This chapter provides an overview of Digital's implementation of eSNMP. Topics include:

1.1 eSNMP Master Agent and Subagent Architecture

The eSNMP software manages network communication by having the master agent listen for requests and then passing the requests on to the appropriate subordinate agent called a subagent.

When a subagent starts, it tells the master agent the objects for which it is responsible. The master agent directs all requests for those objects to that subagent. Related objects are usually grouped together into a collection called a management information base (MIB). Generally, one subagent processes all the requests for a particular MIB.

Communication betweeen the master agent and its subagents is by means of a protocol based on the Distributed Protocol Interface (DPI V2) described in RFC 1592.


DPI V2 is an experimental protocol with which Digital does not fully comply. Digital used DPI as the basis for agent/subagent communication to make future implementations of standard protocols easier. Digital plans to track and support standards that emerge in the area of eSNMP.

When a subagent starts, it establishes a connection to the master agent via a named socket. Communication between the master agent and subagent adhere to the following steps:

  1. The subagent periodically sends a read to the master agent and waits for a request for information.
  2. The master agent sends a request to the subagent (this completes the read).
  3. The subagent processes the request.
  4. The subagent sends the response to the master agent.
  5. The subagent returns to the waiting state and periodically sends a read to the master agent.

Figure 1-1 illustrates master agent and subagent communication.

Figure 1-1 Master Agent - Subagent Communication

1.1.1 The MIB-II Subagent

The MIB-II subagent gathers the information necessary to manage TCP/IP-based internets. This implementation of eSNMP includes the following MIB-II groups:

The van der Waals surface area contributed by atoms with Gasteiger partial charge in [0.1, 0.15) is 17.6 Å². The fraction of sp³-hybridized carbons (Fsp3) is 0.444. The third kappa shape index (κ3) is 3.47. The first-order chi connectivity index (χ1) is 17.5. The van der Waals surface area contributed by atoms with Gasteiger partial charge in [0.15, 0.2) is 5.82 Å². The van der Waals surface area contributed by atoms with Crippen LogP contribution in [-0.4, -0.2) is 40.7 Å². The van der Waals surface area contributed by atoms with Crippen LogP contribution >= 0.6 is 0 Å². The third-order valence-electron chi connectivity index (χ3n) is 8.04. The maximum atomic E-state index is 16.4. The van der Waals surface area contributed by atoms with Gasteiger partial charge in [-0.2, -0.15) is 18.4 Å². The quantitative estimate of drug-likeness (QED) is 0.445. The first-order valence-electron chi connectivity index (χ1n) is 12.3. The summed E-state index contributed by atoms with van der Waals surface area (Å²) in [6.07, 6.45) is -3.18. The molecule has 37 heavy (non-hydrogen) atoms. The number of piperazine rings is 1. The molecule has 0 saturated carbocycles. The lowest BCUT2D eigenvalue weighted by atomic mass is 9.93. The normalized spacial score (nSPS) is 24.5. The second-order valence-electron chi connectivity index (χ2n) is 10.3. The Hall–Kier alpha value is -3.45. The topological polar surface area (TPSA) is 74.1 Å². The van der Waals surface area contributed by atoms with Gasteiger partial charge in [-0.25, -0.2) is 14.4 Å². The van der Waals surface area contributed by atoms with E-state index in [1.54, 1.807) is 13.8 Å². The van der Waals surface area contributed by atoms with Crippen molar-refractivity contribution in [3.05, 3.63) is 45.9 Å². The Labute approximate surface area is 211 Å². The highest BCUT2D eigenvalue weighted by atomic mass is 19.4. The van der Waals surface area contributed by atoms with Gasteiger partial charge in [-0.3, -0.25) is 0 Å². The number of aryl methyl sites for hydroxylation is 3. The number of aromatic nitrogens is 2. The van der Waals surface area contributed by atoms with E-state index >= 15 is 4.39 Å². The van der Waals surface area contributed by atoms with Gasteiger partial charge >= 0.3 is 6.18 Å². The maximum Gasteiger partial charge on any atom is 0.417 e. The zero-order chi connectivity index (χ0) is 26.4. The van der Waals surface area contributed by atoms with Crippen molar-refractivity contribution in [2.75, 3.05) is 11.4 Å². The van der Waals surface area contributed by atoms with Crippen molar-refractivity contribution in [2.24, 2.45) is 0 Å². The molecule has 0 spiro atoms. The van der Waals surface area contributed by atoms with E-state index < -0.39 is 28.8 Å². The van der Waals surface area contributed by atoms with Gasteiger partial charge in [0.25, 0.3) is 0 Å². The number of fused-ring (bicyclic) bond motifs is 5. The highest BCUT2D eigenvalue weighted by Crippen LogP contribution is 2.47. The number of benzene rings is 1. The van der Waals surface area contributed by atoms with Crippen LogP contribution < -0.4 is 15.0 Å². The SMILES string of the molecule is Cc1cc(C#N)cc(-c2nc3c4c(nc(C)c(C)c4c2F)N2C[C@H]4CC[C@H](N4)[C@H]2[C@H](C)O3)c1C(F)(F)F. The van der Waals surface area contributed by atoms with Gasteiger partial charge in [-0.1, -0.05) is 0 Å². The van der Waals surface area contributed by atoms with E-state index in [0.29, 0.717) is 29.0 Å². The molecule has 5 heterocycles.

The Internet community, through RFC 1213, has described MIB-II for monitoring and managing TCP/IP applications. Chapter 3 describes the MIB-II standard as implemented in the Digital TCP/IP Services for OpenVMS eSNMP software.


The Digital TCP/IP Services for OpenVMS eSNMP software does not support either the External Gateway Protocol (EGP) or the transmission group.

1.1.2 The Host Resources MIB Subagent

The Internet community, through RFC 1514, has described a Host Resources MIB for monitoring and managing Internet host systems. The eSNMP software implements a portion of this standard. Remote systems can monitor several operating system parameters including:

Chapter 3 describes the Host Resources MIB as implemented in this version of eSNMP.

1.2 The eSNMP API

The Digital TCP/IP Services for OpenVMS implementation of eSNMP includes an API that provides programmers with many eSNMP routines they would otherwise have to develop.

The eSNMP API includes routines that provide the following functions:

Chapter 4 and Chapter 5 review how to create subagents for vendor-specific applications that you want to manage with eSNMP.

1.3 The MIB Compiler

The MIB Compiler processes the statements in the ASN.1 file and generates modules that are used by the developer to create subagent routines. For every ASN.1 input file that is processed using the MIB compiler, two output files, a <subtree>_TBL.H file and a <subtree>_TBL.C file, are generated.

The <subtree>_TBL.H file is a header file that contains the following: